Notes and Editorial Reviews
GREAT BRITISH CHORAL WORKS
Harry Christophers, cond; The Sixteen
CORO COR 16092 (77:57)
HANDEL, BYRD, MacMILLAN, TALLIS, TAVENER, CORNYSH, CARVER, PURCELL, BRITTEN, TIPPETT, SHEPPARD
It is hard to realize that The Sixteen has been in business for 35 years come 2012. Ten years ago, Harry Christophers got the interesting idea of acquiring the rights to older recordings of the group and forming Coro, a company to reissue them and to issue new recordings by the chorus. Since then, they have also begun distributing recordings by the Hilliard Ensemble as well as other material.
The disc at hand is a compilation from earlier recordings with no particular theme. If several of these composers would never have thought of themselves as British, and if not everything here is choral, it’s all great. There is nothing here that is rare, save possibly three 16th-century pieces: a William Cornysh
, Robert Carver’s “Benedictus” from a Mass, and the excerpt from John Sheppard’s large Passion anthem sequence
Media vita in morte sumus
Laudibus in sanctis
is well known.
This collection is well sung, as is to be expected from this group, and the program is attractively arranged, beginning, “middling,” and ending with Handel—the second Coronation anthem,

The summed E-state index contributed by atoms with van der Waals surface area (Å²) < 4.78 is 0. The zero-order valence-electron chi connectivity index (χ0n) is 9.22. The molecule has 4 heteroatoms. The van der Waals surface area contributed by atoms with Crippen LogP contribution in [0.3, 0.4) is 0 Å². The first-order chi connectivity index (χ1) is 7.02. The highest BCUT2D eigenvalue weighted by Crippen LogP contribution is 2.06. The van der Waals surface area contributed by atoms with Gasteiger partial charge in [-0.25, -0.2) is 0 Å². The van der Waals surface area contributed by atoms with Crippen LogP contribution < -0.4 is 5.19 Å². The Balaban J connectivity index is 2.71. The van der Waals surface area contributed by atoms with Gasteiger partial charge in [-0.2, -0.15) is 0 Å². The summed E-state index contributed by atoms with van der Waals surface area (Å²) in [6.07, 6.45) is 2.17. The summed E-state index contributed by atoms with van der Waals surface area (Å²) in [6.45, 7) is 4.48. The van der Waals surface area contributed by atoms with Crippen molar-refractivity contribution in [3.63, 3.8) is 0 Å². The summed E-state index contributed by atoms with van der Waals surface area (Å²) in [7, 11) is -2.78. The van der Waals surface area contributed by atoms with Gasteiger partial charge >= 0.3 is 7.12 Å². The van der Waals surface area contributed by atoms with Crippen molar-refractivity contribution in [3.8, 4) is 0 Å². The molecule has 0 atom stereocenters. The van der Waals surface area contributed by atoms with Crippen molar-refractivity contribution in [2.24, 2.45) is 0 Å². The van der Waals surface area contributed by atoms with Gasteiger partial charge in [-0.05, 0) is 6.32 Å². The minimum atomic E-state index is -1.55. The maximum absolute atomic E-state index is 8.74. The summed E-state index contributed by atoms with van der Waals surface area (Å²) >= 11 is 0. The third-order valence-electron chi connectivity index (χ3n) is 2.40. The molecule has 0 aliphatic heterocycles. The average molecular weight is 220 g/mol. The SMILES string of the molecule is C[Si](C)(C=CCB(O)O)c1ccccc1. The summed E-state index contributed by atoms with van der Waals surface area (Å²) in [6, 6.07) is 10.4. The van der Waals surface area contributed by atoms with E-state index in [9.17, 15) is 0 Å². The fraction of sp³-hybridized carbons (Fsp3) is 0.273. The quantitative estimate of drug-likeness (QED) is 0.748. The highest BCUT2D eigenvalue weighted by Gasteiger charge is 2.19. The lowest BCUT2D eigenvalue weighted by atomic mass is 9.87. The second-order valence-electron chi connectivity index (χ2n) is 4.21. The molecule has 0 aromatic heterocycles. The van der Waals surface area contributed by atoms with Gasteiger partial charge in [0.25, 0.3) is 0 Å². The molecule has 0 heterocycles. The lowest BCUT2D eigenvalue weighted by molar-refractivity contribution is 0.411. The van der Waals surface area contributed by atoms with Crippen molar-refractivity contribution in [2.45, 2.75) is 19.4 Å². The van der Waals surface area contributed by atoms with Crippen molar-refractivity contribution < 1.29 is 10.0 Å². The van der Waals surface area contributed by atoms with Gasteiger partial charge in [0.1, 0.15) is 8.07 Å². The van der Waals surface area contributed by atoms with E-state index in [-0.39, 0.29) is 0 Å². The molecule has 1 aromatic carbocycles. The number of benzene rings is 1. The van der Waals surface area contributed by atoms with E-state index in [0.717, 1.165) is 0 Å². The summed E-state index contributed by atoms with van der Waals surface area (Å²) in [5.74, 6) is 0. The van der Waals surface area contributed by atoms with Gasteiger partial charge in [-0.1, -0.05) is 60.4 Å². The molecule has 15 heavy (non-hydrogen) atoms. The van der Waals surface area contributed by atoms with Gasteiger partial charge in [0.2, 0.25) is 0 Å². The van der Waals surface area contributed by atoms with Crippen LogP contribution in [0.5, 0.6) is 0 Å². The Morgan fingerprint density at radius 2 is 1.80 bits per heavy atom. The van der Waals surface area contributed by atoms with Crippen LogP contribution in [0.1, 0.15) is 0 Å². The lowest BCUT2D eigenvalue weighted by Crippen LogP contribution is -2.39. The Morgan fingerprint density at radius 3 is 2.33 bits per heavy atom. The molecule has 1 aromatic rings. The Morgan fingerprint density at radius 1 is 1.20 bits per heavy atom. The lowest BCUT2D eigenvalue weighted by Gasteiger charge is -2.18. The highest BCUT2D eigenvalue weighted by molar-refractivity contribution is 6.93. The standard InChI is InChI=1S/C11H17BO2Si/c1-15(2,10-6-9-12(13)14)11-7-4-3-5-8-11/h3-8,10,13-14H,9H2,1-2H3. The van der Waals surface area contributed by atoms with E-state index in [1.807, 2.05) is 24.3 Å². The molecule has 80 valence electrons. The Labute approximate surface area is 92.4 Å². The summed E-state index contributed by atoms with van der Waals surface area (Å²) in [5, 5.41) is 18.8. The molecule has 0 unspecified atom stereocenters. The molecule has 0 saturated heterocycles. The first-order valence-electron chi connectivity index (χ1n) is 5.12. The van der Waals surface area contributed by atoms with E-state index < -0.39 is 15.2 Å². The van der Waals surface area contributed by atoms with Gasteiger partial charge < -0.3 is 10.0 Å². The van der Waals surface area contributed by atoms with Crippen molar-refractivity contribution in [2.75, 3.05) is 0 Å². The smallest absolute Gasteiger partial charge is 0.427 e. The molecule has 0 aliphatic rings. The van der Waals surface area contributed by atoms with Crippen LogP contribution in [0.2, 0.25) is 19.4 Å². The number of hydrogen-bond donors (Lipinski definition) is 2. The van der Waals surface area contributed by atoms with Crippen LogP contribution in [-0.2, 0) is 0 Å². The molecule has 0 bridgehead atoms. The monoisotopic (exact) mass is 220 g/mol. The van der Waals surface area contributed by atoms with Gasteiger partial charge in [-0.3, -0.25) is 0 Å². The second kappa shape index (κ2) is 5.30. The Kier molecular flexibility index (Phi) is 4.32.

My Heart Is Inditing
; “Tune Your Harps” from
(elegantly sung by Mark Padmore); and the last two movements of
. There are two songs from Purcell’s
, sung by Michael Chance and Michael George; Britten’s
Hymn to St. Cecilia
; one of the spirituals, “Nobody Knows,” from Tippett’s
A Child of Our Time
; Tallis’s 40-voice motet,
Spem in alium
(perhaps the least interesting performance on the disc); and two modern pieces by James MacMillan,
A Child’s Prayer
sung by Kirsty Hopkins and Grace Davidson, and
A New Song.
Though this disc is something of an advertisement for available wares, it is nonetheless pleasant listening. There is no mention of the orchestras used or of the choral singers, and no texts are supplied. One must be on guard, too, as the recording ambiences, and therefore volumes, differ from track to track.
FANFARE: Alan Swanson